Gartside, I. B. (1968). Mechanisms of sustained increases of firing rate of neurones in the rat cerebral cortex after polarization: role of protein synthesis. Nature 220, 383–384. doi: 10.1038/220383a0
Gollhofer, A., Komi, P.V., Fujitsuka, N., and Miyashita, M. (1987). Fatigue during stretch-shortening cycle exercises II: changes in neuromuscu- lar activation patterns of human skeletal muscle. Int. J. Sports Med. (1987) 8, 38–47. doi: 10.1055/s-2008-1025644
Goodall, S., St Clair Gibson, A., Voller, B., Lomarev, M., Howatson, G., Dang, N., et al. (2013). Repetitive transcranial magnetic stimulation attenuates the perception of force output production in non-exercised hand muscles after unilateral exercise. PLoS ONE 8, e80202. doi: 10.1371/journal.pone.0080202
Holgado, D., Zandonai, T., Ciria, L. F., Zabala, M., Hopker, J., and Sanabria, D. (2019). Transcranial direct current stimulation (tDCS) over the left prefrontal cortex does not affect time-trial self-paced cycling performance: evidence from oscillatory brain activity and power output. PLoS ONE 14, e0210873. doi: 10.1371/journal.pone.0210873
Huang, L., Deng, Y., Zheng, X., and Liu, Y. (2019). Transcranial direct current stimulation with halo sport enhances repeated sprint cycling and cognitive performance. Front. Physiol. 10, 1118. doi: 10.3389/fphys.2019.00118
Jackson, M. P., Rahman, A., Lafon, B., Kronberg, G., Ling, D., Parra, L. C., et al. (2016). Animal models of transcranial direct current stimulation: methods and mechanisms. Clin. Neurophysiol. 127, 3425–3454. doi: 10.1016/j.clinph.2016.08.016
Kan, B., Dundas, J. E., and Nosaka, K. (2013). Effect of transcranial direct current stimulation on elbow flexor maximal voluntary isometric strength and endurance. Appl. Physiol. Nutr. Metab. 38, 734–739. doi: 10.1139/apnm-2012-0412
Kay, D., Taaffe, D. R., and Marino, F. E. (1999). Whole-body pre-cooling and heat storage during self-paced cycling performance in warm humid conditions. J. Sports Sci. 17, 937–944. doi: 10.1080/026404199365326
Kronberg, G., Bridi, M., Abel, T., Bikson, M., and Parra, L. C. (2017). Direct current stimulation modulates LTP and LTD: activity dependence and dendritic effects. Brain Stimulat. 10, 51–58. doi: 10.1016/j.brs.2016.10.001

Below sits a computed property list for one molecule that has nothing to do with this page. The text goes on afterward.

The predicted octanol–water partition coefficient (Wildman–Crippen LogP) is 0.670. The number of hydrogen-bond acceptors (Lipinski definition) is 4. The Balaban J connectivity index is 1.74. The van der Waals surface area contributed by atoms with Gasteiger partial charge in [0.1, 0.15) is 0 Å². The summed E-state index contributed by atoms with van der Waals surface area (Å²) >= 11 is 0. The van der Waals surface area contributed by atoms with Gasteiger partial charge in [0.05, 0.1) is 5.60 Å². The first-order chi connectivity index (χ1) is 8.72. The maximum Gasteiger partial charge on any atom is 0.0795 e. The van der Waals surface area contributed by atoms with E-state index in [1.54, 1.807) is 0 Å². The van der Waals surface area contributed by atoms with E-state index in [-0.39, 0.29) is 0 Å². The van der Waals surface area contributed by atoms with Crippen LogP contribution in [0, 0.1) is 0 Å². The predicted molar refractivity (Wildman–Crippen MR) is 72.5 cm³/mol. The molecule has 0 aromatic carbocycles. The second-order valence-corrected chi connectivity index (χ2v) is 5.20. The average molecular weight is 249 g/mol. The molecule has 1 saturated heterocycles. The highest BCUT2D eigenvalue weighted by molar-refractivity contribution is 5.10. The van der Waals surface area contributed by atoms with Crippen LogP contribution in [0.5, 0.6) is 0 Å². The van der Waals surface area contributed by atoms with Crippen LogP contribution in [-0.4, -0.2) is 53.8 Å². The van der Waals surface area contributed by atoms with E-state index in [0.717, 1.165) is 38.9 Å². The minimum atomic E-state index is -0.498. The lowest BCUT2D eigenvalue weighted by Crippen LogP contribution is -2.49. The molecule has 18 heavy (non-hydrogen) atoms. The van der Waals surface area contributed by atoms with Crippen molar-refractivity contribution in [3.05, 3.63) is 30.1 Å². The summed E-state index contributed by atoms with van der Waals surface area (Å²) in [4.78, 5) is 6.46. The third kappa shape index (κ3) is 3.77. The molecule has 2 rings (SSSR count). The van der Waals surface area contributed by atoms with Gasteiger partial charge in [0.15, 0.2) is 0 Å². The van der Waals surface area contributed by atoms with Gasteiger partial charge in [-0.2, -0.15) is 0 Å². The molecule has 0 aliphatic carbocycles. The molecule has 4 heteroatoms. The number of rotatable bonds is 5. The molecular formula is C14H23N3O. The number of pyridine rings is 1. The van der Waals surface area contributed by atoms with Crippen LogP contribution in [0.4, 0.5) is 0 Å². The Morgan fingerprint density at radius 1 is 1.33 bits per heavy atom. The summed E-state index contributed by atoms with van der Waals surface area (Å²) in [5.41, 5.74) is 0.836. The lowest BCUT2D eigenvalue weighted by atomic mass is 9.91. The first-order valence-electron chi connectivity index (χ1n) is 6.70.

Lambert, M., St Clair Gibson, A., and Noakes, T. D. (2005). Complex systems model of fatigue: integrative homeostatic control of peripheral physiological systems during exercise in humans. Br. J. Sports Med. 39, 52–62. doi: 10.1136/bjsm.2003.011247
Lattari, E., Campos, C., Lamego, M. K., Legey, S., Neto, G. M., Rocha, N. B., et al. (2020). Can transcranial direct current stimulation improve muscle power in individuals with advanced weight-training experience? J. Strength Cond. Res. 34, 97–103. doi: 10.1519/JSC.0000000000001956
Lattari, E., de Oliveira, B. S., Oliveira, B. R. R., de Mello Pedreiro, R. C., Machado, S., and Neto, G. A. M. (2018). Effects of transcranial direct current stimulation on time limit and ratings of perceived exertion in physically active women. Neurosci. Lett. 662, 12–16. doi: 10.1016/j.neulet.2017.10.007
Lopez-Alonso, V., Cheeran, B., Rio-Rodriguez, D., and Fernandez-Del-Olmo, M. (2014). Inter-individual variability in response to non-invasive brain stimulation paradigms. Brain Stimul. 7, 372–380. doi: 10.1016/j.brs.2014.02.004
Martin, K., Meeusen, R., Thompson, K. G., Keegan, R., and Rattray, B. (2018). Mental fatigue impairs endurance performance: a physiological explanation. Sports Med. 48, 2041–2051. doi: 10.1007/s40279-018-0946-9
Martin, K., Thompson, K. G., Keegan, R., Ball, N., and Rattray, B. (2015). Mental fatigue does not affect maximal anaerobic exercise performance. Eur. J. Appl. Physiol. 115, 715–725. doi: 10.1007/s00421-014-3052-1
McCormick, F., Kadzielski, J., Landrigan, C. P., Evans, B., Herndon, J. H., and Rubash, H. E. (2012). Surgeon fatigue: a prospective analysis of the incidence, risk, and intervals of predicted fatigue-related impairment in residents. Arch Surg. 147, 430–435. doi: 10.1001/archsurg.2012.84
Millet, G. Y., Lepers, R., Maffiuletti, N. A., Babault, N., Martin, V., and Lattier, G. (2002). Alterations of neuromuscular function after an ultramarathon. J. Appl. Physiol. 92, 486–492. doi: 10.1152/japplphysiol.00122.2001
Millet, G. Y., Millet, G. P., Lattier, G., Maffiuletti, N. A., and Candau, R. (2003). Alteration of neuromuscular function after a prolonged road cycling race. Int. J. Sports Med. 24, 190–194. doi: 10.1055/s-2003-39088
Monte-Silva, K., Kuo, M. F., Hessenthaler, S., Fresnoza, S., Liebetanz, D., Paulus, W., et al. (2013). Induction of late LTP-like plasticity in the human motor cortex by repeated non-invasive brain stimulation. Brain Stimul. 6, 424–432. doi: 10.1016/j.brs.2012.04.011
Nikooharf Salehi, E., Jaydari Fard, S., Jaberzadeh, S., and Zoghi, M. (2021). Transcranial direct current stimulation reduces the negative impact of mental fatigue on swimming performance. J. Motor Behav. 25, 1–10. doi: 10.1080/00222895.2021.1962238
Nitsche, M. A., and Paulus, W. (2000). Excitability changes induced in the human motor cortex by weak transcranial direct current stimulation. J. Physiol. 527, 633–639. doi: 10.1111/j.1469-7793.2000.t01-1-00633.x
Noakes, T. D. (2000). Physiological models to understand exercise fatigue and the adaptations that predict or enhance athletic performance. Scand. J. Med. Sci. Sports. 10, 123–145. doi: 10.1034/j.1600-0838.2000.010003123.x